runnane Everything that matters ++


Check_MK bleeding edge

I have been doing som OMD/Check_MK bleeding edge testing and development, aswell as collecting interesting plugins and locals. Running a Debian Wheezy box on ESXi

My notes:

Get and install the last omd package (as of 3 june 2014):

wget ""
dpkg -i omd-1.11.20140601.wheezy.i386.deb

Stop and upgrade the site:

omd stop <sitename>
omd update <sitename>
omd start  sitename>

Check for errors and reload

omd su <sitename>
cmk -R

Once in a while I've had some settings that do not upgrade successfully, and I've had to hunt bugs. One error that occurs, is the reset of NagVis rights when using MultisiteRights ( This document has not been updated to reflect the latest changes, the file is now defined by a variable called "authorisation_multisite_file", which is placed at ~/var/check_mk/wato/auth/auth.php. This variable also must be set.

To fix this, i have to set these properties each time i upgrade:

omd su <sitename>
vim ~/etc/nagvis/conf.d/auth.ini.php




The new OMD packages has native support for ESXi host monitoring (and automatic mapping VM<->Hosts). See Check up on the section about piggybacking for mapping vm-names with wato-host-names if these are not identical.

Plugins that I use besides the automaticly installed ones:

lm-sensors package, neatly packed by BenV:

apache_status (update the servers variable to hardcode which servers to monitor - autodetect is not working as intended for multiple servers. I usually set it to "servers = [ ( 'http', '::1', 80 ),( 'https', '::1', 443 ) ]"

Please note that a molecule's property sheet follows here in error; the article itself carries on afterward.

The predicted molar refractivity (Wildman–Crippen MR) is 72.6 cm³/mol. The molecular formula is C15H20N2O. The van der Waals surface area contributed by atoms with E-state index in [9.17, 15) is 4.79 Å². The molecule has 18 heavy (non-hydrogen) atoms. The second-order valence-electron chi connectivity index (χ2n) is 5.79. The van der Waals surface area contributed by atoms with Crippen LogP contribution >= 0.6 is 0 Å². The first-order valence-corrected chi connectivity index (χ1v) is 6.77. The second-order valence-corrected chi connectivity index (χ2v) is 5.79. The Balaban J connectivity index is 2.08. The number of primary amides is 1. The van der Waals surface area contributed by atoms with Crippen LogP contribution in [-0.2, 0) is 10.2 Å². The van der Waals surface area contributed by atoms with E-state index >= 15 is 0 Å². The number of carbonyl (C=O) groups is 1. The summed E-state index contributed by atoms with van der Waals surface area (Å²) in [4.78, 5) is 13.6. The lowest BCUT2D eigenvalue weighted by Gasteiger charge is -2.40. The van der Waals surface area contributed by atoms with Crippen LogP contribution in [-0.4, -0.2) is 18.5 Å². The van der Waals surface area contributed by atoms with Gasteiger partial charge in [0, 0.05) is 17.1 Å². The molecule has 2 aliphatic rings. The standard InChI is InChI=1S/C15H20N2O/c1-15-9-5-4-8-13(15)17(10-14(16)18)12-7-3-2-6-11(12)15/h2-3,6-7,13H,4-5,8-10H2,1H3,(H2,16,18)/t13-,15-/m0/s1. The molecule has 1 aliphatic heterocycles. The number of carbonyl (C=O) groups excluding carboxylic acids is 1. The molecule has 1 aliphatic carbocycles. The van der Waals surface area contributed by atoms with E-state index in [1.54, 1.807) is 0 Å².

check_apt (for checking debian packages)

mk_mysql - needs username/pwd in configfile, so watch out.


Installing ESXi 4.1 on a Whitebox

Installing ESXi 4.1 on a Whitebox:

* System: Gigabyte EP45-DS3L with Intel Core2Duo Quad Q6600. (no VT-d implementation on NB)
* NIC: RTL8139 onboard
* Raid: 3ware 9650 PCIe x4 4-port version.

1) Make a bootable installation USB-pen/drive. [1] I used a 320gb usb 5400rpm drive from some laptop.

2) Format it with fat32.
3) Get Syslinux, not the version 4, but an older version. I used 3.86 from here [2] Version 4 can give you an error on boot, "invalid c32 image".
4) Run syslinux: syslinux.exe -m -f -a S: (S: being the drive letter).
6) Extract the iso, copy contents to usb drive
7) Rename isolinux.cfg to syslinux.cfg.

8 ) Add custom drivers to boot-disc

9) Identify the drivers you need, and get them. You may need to find vendor-id and device-id and do some googling. See this [4] page for a good list
10) Customize an oem.tgz file using the instructions here [5]
11) Copy oem.tgz to usb drive.
12) Modify syslinux.cfg to include loading the oem.tgz: add " --- oem.tgz" to the end of the following line:
append vmkboot.gz --- vmkernel.gz --- sys.vgz --- cim.vgz --- ienviron.vgz --- install.vgz

13) Optional: kickstart file. I had an issue with not being able to use my keyboard, so used a kickstart file.

13.1) Add a file called ks.cfg on the usb-drive with the following contents:
rootpw password
autopart --firstdisk --overwritevmfs
install usb
network --bootproto=dhcp --device=vmnic0
13.2) Modify the syslinux.cfg, add "ks=usb" after vmkboot.gz:
append vmkboot.gz ks=usb --- vmkernel.gz --- sys.vgz --- cim.vgz --- ienviron.vgz --- install.vgz --- oem.tgz

14) Add custom drivers to esxi installation.

15) Modify the oem.tgz on the running installation to include the drivers. This file is located in /bootbank/oem.tgz. I booted with a rescue disk, mounted the
root partition and copied the oem.tgz to another machine. THere i modified it using the same procedures as described in [5] and copied it back.